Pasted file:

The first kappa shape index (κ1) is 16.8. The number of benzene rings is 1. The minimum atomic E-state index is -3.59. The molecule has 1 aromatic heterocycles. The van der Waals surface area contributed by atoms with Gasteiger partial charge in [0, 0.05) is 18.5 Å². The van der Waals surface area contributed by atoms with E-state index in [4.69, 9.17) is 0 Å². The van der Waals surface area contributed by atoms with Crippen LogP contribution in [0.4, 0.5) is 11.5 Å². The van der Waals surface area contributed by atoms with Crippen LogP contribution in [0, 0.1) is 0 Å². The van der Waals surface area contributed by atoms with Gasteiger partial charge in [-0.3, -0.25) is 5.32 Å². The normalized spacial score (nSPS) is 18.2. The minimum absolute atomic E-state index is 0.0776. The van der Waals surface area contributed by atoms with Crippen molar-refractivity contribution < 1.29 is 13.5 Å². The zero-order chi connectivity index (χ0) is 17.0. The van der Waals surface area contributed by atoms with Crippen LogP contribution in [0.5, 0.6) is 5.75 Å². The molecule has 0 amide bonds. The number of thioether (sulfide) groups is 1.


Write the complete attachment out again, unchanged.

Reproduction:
The first kappa shape index (κ1) is 16.8. The number of benzene rings is 1. The minimum atomic E-state index is -3.59. The molecule has 1 aromatic heterocycles. The van der Waals surface area contributed by atoms with Gasteiger partial charge in [0, 0.05) is 18.5 Å². The van der Waals surface area contributed by atoms with E-state index in [4.69, 9.17) is 0 Å². The van der Waals surface area contributed by atoms with Crippen LogP contribution in [0.4, 0.5) is 11.5 Å². The van der Waals surface area contributed by atoms with Crippen LogP contribution in [0, 0.1) is 0 Å². The van der Waals surface area contributed by atoms with Gasteiger partial charge in [-0.3, -0.25) is 5.32 Å². The normalized spacial score (nSPS) is 18.2. The minimum absolute atomic E-state index is 0.0776. The van der Waals surface area contributed by atoms with Crippen molar-refractivity contribution < 1.29 is 13.5 Å². The zero-order chi connectivity index (χ0) is 17.0. The van der Waals surface area contributed by atoms with Crippen LogP contribution in [0.5, 0.6) is 5.75 Å². The molecule has 0 amide bonds. The number of thioether (sulfide) groups is 1.